People v. Gonzalez

Annotate this Case
[Crim. No. 6800. In Bank. July 24, 1961.]

THE PEOPLE, Plaintiff and Respondent, v. JOSE ANGEL GONZALEZ, Defendant and Appellant.

COUNSEL

George W. Hooten for Defendant and Appellant.

Stanley Mosk, Attorney General, and Norman H. Sokolow, Deputy Attorney General, for Plaintiff and Respondent. [56 Cal. 2d 318]

OPINION

GIBSON, C. J.

Defendant was indicted for the murder of Juanita Zepeda. He entered pleas of not guilty and not guilty by reason of insanity but withdrew them and pleaded guilty to murder in the first degree. Upon a trial by jury on the sole issue of penalty, his punishment was fixed at death. His motion for a new trial was denied, and the appeal comes to us automatically under subdivision (b) of section 1239 of the Penal Code.

Juanita Zepeda, who was 10 years old, was in bed asleep when her family left for work in the early morning of August 29, 1960. There was evidence that she was then wearing a blouse, a slip and panties. When her mother came home in the afternoon, Juanita had disappeared. The bedspread and the upper sheet on her bed were missing, and the lower sheet was disarranged. A metal box which contained money and was kept under her bed was also gone. On the following day, the girl's body was discovered buried in the yard of her home. The blouse and the slip were still on the body, but the panties were not. A doctor who performed an autopsy found six wounds produced by blows on the head, neck and shoulders, but in his opinion the wounds, while bringing about unconsciousness, were not the cause of death, and the girl was alive when buried and died of asphyxiation. The doctor testified that decomposition had started quickly due to the hot weather and the shallowness of the grave and that he was unable to determine whether Juanita had been sexually molested. The missing bedspread, sheet and panties were never found.

Upon being interrogated by the police, defendant confessed to having killed Juanita and showed them where he had buried the metal box and hidden some of the money it contained. His version of what occurred, as related to the police and in his testimony at the trial, was that he went to the Zepeda home about 9 or 9:30 on the morning in question to take money which he had heard was kept there. Juanita, who was awake in the living room, told him that her parents were not at home, and he went outside and was about to leave when "something came into [his] mind." He reentered and struck Juanita with his hand, then went into the yard, picked up a gate hinge, and, returning to the living room, struck her twice on the head. Defendant stated that he thought of taking her to a doctor but decided she was dead and buried her. Then he went into the bedroom where he knew the money was kept, took the metal box, and left. According to defendant, he did not molest Juanita or take the bedspread [56 Cal. 2d 319] or the sheet. He said that he did not remove her panties and noticed she was not wearing any when he picked her up and carried her outside.

The record contains only scant evidence with respect to defendant's background. The showing made by the prosecution relates almost entirely to the circumstances surrounding the crime, and this is also true of the testimony of defendant, who was the sole witness for the defense. There is evidence that at the time of the killing defendant was a married man 27 years of age, and the father of three small children. He was doing gardening work and was considered by his employer to be an excellent and dependable worker. As far as appears, he had not previously committed a crime or been in any difficulty with the police. Neither side introduced psychiatric testimony regarding his mental condition.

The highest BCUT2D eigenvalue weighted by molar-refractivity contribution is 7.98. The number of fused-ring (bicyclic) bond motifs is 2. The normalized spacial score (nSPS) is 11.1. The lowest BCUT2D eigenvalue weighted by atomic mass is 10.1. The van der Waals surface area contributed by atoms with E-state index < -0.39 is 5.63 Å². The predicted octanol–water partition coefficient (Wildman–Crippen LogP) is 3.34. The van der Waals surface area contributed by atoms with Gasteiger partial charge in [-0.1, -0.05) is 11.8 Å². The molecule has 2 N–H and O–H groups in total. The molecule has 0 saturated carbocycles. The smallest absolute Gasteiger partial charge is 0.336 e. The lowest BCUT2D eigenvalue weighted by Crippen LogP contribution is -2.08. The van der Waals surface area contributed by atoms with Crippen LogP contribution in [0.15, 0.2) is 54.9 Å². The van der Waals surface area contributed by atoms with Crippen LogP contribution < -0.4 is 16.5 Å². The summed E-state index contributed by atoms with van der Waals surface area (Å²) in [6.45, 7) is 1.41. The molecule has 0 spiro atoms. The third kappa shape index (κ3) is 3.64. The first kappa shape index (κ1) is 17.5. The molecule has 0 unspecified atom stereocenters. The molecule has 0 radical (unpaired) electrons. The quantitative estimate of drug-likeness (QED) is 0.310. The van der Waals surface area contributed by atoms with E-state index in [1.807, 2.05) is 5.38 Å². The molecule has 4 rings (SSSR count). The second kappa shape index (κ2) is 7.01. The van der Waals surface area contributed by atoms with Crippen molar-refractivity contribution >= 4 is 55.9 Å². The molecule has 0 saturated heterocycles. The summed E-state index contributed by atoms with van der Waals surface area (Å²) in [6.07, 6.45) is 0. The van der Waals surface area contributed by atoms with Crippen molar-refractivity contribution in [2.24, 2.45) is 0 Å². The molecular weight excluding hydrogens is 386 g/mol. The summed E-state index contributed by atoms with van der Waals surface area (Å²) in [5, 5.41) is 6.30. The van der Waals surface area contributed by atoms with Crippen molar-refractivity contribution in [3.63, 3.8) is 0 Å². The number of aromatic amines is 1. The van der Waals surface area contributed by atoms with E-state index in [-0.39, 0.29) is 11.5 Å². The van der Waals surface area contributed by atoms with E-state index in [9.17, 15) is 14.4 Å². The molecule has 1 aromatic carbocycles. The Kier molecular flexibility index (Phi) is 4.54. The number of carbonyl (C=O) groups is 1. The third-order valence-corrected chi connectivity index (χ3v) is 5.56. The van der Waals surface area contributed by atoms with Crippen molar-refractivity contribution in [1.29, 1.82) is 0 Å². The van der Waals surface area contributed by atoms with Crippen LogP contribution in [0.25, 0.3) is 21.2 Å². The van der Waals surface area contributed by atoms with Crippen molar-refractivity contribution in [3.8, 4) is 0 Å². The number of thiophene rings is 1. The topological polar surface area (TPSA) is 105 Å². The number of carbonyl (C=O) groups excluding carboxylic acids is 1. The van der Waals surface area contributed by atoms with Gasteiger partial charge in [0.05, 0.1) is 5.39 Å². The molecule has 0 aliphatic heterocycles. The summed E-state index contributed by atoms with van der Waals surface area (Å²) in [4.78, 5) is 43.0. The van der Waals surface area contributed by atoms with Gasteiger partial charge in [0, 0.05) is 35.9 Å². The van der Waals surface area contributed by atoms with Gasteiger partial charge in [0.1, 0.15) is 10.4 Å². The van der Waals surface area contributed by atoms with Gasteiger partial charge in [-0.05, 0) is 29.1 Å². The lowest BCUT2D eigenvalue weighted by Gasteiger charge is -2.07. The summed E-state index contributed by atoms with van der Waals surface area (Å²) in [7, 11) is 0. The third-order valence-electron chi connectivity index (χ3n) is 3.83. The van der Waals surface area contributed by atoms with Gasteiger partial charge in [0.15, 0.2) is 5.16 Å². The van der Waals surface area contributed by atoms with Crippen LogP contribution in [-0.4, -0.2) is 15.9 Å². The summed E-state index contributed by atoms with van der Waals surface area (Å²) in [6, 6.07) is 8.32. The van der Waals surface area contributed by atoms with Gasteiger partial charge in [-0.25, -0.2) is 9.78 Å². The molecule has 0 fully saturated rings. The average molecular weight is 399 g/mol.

[1] Defendant complains of the fact that at the conclusion of the evidence the prosecution was not limited to one opportunity to address the jury but was permitted to argue the case both before and after the defense made its argument. This, of course, is the procedure customarily followed in trials on the issue of guilt, and we have recently held that it is also proper procedure where, as here, the issue of penalty is being tried. (People v. Corwin, 52 Cal. 2d 404, 407 [340 P.2d 626].)

[2] It is further contended that the prosecuting attorney was guilty of prejudicial misconduct in arguing the case to the jury. At one point he remarked that he did not like to talk about "these sex perversion cases" in front of juries. No objection was made by defendant. The prosecutor subsequently stated that all killings which occur during the commission of robbery, rape, mayhem, and "sex perversion" are murders in the first degree. Defendant objected on the ground that the prosecutor, without justification in the evidence, was implying that there had been sexual perversion. The prosecutor replied that he was merely stating the law and was not drawing any inferences. The court agreed that the statement was no more than one of law and told the jurors that they would not have to consider whether the murder was in the first degree. Under the circumstances it seems unlikely that the statement objected to was understood as a comment on the evidence. Even if it be assumed that the statement was so understood and that the phrase "sex perversion" was not appropriate terminology under the showing made, the evidence permits an inference that a sexual motive was involved, and, [56 Cal. 2d 320] in the light of the entire record, we cannot say that defendant was prejudiced.

The judgment and the order denying a new trial are affirmed.

Traynor, J., Schauer, J., McComb, J., Peters, J., White, J., and Dooling, J., concurred.